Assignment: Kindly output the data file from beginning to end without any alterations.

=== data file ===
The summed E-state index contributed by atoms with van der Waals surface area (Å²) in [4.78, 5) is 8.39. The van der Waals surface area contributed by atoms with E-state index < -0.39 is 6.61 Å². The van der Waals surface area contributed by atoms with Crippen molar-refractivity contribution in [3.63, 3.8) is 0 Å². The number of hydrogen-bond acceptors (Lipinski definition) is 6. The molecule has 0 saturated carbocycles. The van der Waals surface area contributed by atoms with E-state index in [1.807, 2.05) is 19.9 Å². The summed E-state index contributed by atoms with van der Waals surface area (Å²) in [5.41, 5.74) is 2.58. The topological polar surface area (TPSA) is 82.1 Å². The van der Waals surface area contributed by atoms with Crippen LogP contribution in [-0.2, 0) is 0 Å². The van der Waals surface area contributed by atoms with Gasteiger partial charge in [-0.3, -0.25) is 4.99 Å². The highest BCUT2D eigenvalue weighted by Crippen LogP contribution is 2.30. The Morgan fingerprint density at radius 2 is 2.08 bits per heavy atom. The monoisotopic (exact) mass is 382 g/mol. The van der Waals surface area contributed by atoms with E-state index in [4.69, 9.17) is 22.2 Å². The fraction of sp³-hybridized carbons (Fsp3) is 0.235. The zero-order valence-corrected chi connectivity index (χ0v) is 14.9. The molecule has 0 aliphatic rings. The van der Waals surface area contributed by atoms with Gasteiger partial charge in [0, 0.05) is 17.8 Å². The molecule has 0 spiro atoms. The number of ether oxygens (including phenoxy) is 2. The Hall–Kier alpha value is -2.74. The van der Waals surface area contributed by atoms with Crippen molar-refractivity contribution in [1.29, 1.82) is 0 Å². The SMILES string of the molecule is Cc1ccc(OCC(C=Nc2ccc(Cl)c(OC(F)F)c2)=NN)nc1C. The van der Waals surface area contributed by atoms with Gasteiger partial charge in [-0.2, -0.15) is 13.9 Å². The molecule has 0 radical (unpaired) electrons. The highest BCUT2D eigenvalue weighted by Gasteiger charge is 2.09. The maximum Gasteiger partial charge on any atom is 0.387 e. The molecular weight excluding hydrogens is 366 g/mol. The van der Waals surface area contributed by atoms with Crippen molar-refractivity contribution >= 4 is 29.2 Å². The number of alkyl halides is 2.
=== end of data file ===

The summed E-state index contributed by atoms with van der Waals surface area (Å²) in [4.78, 5) is 8.39. The van der Waals surface area contributed by atoms with E-state index < -0.39 is 6.61 Å². The van der Waals surface area contributed by atoms with Crippen molar-refractivity contribution in [3.63, 3.8) is 0 Å². The number of hydrogen-bond acceptors (Lipinski definition) is 6. The molecule has 0 saturated carbocycles. The van der Waals surface area contributed by atoms with E-state index in [1.807, 2.05) is 19.9 Å². The summed E-state index contributed by atoms with van der Waals surface area (Å²) in [5.41, 5.74) is 2.58. The topological polar surface area (TPSA) is 82.1 Å². The van der Waals surface area contributed by atoms with Crippen LogP contribution in [-0.2, 0) is 0 Å². The van der Waals surface area contributed by atoms with Gasteiger partial charge in [-0.3, -0.25) is 4.99 Å². The highest BCUT2D eigenvalue weighted by Crippen LogP contribution is 2.30. The Morgan fingerprint density at radius 2 is 2.08 bits per heavy atom. The monoisotopic (exact) mass is 382 g/mol. The van der Waals surface area contributed by atoms with E-state index in [4.69, 9.17) is 22.2 Å². The fraction of sp³-hybridized carbons (Fsp3) is 0.235. The zero-order valence-corrected chi connectivity index (χ0v) is 14.9. The molecule has 0 aliphatic rings. The van der Waals surface area contributed by atoms with Gasteiger partial charge in [0, 0.05) is 17.8 Å². The molecule has 0 spiro atoms. The number of ether oxygens (including phenoxy) is 2. The Hall–Kier alpha value is -2.74. The van der Waals surface area contributed by atoms with Crippen molar-refractivity contribution in [1.29, 1.82) is 0 Å². The SMILES string of the molecule is Cc1ccc(OCC(C=Nc2ccc(Cl)c(OC(F)F)c2)=NN)nc1C. The van der Waals surface area contributed by atoms with Gasteiger partial charge in [-0.2, -0.15) is 13.9 Å². The molecule has 0 radical (unpaired) electrons. The highest BCUT2D eigenvalue weighted by Gasteiger charge is 2.09. The maximum Gasteiger partial charge on any atom is 0.387 e. The molecular weight excluding hydrogens is 366 g/mol. The van der Waals surface area contributed by atoms with Crippen molar-refractivity contribution >= 4 is 29.2 Å². The number of alkyl halides is 2.